There are
two types of forces in structural engineering: tension
and compression.
TENSION: 
Pulling
force 

Imagine
the force felt in your arms while you hang from a bar. 

A
structural element subjected to tension is elongated.

COMPRESSION: 
Squeezing
force 

Imagine
the force felt in your arms while you stand on your
hands. 

A
structural element subjected to compression is shortened. 
Stress
is defined as force per unit area that the force acts upon.
Thus,

Stresses
are either tensile or compressive. Structural materials
are chosen by their ability to resist tensile or compressive
forces, depending upon the application. Most materials
are better at resisting one or the other. For
instance, concrete is strong in compression and relatively
weak in tension. Steel is equally strong in both tension
and compression. 
An
example of a tensile structural element would be a
cable. 

An
example of a compressive structural element would
be a column. 



Strain
is defined as the change in length of a stressed structural
element divided by the original length of the unstressed element.
Thus,

where 

Compression: 

Tension: 

A material’s
tensile strength is determined in the laboratory by pulling
on a specimen until it breaks. While the test is conducted,
both the stress and strain are recorded. The maximum stress
that the specimen can withstand is called the ultimate strength
of that particular material. From a design standpoint, we
are mainly interested in the stress where the material stops
behaving elastically.
A material
behaves elastically when it returns to its original shape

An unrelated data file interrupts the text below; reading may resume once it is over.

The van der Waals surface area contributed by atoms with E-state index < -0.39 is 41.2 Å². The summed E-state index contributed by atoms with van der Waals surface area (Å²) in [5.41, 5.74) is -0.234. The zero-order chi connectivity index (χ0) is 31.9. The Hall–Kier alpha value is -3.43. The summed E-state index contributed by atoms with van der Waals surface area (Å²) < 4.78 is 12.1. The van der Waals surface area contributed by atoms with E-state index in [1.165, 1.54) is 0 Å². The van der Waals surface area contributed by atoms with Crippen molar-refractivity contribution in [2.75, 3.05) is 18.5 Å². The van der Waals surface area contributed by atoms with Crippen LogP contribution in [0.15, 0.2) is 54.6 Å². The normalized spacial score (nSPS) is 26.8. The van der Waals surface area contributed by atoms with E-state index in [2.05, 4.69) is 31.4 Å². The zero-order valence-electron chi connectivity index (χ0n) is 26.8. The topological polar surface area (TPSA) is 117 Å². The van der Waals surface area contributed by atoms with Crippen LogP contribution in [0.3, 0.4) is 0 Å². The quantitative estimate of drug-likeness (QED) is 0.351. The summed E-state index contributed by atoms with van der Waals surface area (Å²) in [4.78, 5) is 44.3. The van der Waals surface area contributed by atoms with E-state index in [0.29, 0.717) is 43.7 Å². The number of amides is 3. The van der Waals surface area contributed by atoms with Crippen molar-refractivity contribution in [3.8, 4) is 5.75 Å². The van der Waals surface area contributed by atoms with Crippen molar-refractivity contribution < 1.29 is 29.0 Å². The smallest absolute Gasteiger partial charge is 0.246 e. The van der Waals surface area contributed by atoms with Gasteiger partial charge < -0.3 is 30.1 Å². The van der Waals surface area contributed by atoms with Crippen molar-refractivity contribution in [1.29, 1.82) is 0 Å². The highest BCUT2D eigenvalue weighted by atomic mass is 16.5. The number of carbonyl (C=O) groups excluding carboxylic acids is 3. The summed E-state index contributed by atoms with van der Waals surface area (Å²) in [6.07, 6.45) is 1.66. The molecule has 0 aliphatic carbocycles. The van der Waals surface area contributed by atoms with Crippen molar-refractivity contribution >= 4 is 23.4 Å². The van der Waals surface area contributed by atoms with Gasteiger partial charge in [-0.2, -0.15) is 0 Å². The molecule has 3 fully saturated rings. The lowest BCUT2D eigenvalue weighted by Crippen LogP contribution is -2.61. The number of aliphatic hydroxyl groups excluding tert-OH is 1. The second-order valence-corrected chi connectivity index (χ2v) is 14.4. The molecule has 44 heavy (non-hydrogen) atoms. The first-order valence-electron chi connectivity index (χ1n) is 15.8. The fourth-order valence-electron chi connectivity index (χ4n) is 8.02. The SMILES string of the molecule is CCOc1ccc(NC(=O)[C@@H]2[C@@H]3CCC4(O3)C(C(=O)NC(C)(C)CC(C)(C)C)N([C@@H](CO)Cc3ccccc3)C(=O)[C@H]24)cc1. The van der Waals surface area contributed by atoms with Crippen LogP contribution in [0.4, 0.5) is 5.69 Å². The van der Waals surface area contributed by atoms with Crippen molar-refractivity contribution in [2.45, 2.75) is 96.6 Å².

when an applied load is no longer applied. This point is found
by plotting stress versus strain during the test and determining
the stress at which the plot becomes nonlinear. This stress
is called the yield stress,
s_{y}.
The slope
of the stressstrain curve in the elastic region is defined
as the elastic modulus,
E. Structures should be designed so that any applied load
would not cause the stress in the structure to be greater
than s_{y}.
Beams are
structural elements that are subjected to bending forces.
When bending occurs, the beam is subjected to tension and
compression simultaneously.
Imagine
a sponge beam. Say we draw a grid on the side of the beam,
so that the sponge is divided into two rows of rectangles
of equal length, L_{o}, and height, h/2.
When a
force is applied to the beam, the rectangles deform.
The tops
of the upper row of rectangles are shortened, and the bottoms
of the lower row of rectangles are elongated. Thus, we see
that the top of the beam is in compression and the bottom
of the beam is in tension.
Notice
that the middle of the beam is in neither tension or compression.
This is called the neutral
axis. The bending stress at the neutral
axis is zero.
The key
to designing a beam is to locate the point of maximum stress.
For a simplysupported beam under a uniform load, the maximum
stress occurs at the center point. The maximum compressive
stress at the top of the beam, s_{cmax},
and the maximum tensile stress at the bottom of the beam,
s_{tmax}, are given by
the following equations:
where h
is the height of the beam, b is the width of the beam, and
M_{max} is the maximum moment at the midspan of the
beam.